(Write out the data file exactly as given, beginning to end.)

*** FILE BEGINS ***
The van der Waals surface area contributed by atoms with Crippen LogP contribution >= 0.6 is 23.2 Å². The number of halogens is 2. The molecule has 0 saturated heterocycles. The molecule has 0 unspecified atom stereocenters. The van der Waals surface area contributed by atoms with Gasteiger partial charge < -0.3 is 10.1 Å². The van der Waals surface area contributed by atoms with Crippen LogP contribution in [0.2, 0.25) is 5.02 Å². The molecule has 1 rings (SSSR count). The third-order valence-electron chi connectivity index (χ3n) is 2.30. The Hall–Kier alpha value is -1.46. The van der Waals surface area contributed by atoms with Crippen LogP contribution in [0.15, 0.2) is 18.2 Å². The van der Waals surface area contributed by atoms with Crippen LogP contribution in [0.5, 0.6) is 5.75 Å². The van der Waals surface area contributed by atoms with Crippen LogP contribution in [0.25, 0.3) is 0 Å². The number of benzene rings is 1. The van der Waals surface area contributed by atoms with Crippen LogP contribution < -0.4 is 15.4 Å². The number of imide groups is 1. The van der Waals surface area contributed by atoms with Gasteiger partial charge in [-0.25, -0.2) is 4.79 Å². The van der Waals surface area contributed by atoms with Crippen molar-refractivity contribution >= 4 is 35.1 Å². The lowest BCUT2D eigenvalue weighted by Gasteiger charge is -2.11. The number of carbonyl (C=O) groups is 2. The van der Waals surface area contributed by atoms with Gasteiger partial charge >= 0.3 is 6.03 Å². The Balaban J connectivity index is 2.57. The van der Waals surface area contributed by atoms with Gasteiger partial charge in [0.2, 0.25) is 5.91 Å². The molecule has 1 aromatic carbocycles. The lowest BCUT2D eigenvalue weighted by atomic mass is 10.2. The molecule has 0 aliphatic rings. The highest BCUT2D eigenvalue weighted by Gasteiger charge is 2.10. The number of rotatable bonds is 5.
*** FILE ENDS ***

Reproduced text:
The van der Waals surface area contributed by atoms with Crippen LogP contribution >= 0.6 is 23.2 Å². The number of halogens is 2. The molecule has 0 saturated heterocycles. The molecule has 0 unspecified atom stereocenters. The van der Waals surface area contributed by atoms with Gasteiger partial charge < -0.3 is 10.1 Å². The van der Waals surface area contributed by atoms with Crippen LogP contribution in [0.2, 0.25) is 5.02 Å². The molecule has 1 rings (SSSR count). The third-order valence-electron chi connectivity index (χ3n) is 2.30. The Hall–Kier alpha value is -1.46. The van der Waals surface area contributed by atoms with Crippen LogP contribution in [0.15, 0.2) is 18.2 Å². The van der Waals surface area contributed by atoms with Crippen LogP contribution in [0.5, 0.6) is 5.75 Å². The van der Waals surface area contributed by atoms with Crippen LogP contribution in [0.25, 0.3) is 0 Å². The number of benzene rings is 1. The van der Waals surface area contributed by atoms with Crippen LogP contribution < -0.4 is 15.4 Å². The number of imide groups is 1. The van der Waals surface area contributed by atoms with Gasteiger partial charge in [-0.25, -0.2) is 4.79 Å². The van der Waals surface area contributed by atoms with Crippen molar-refractivity contribution >= 4 is 35.1 Å². The lowest BCUT2D eigenvalue weighted by Gasteiger charge is -2.11. The number of carbonyl (C=O) groups is 2. The van der Waals surface area contributed by atoms with Gasteiger partial charge >= 0.3 is 6.03 Å². The Balaban J connectivity index is 2.57. The van der Waals surface area contributed by atoms with Gasteiger partial charge in [0.2, 0.25) is 5.91 Å². The molecule has 1 aromatic carbocycles. The lowest BCUT2D eigenvalue weighted by atomic mass is 10.2. The molecule has 0 aliphatic rings. The highest BCUT2D eigenvalue weighted by Gasteiger charge is 2.10. The number of rotatable bonds is 5.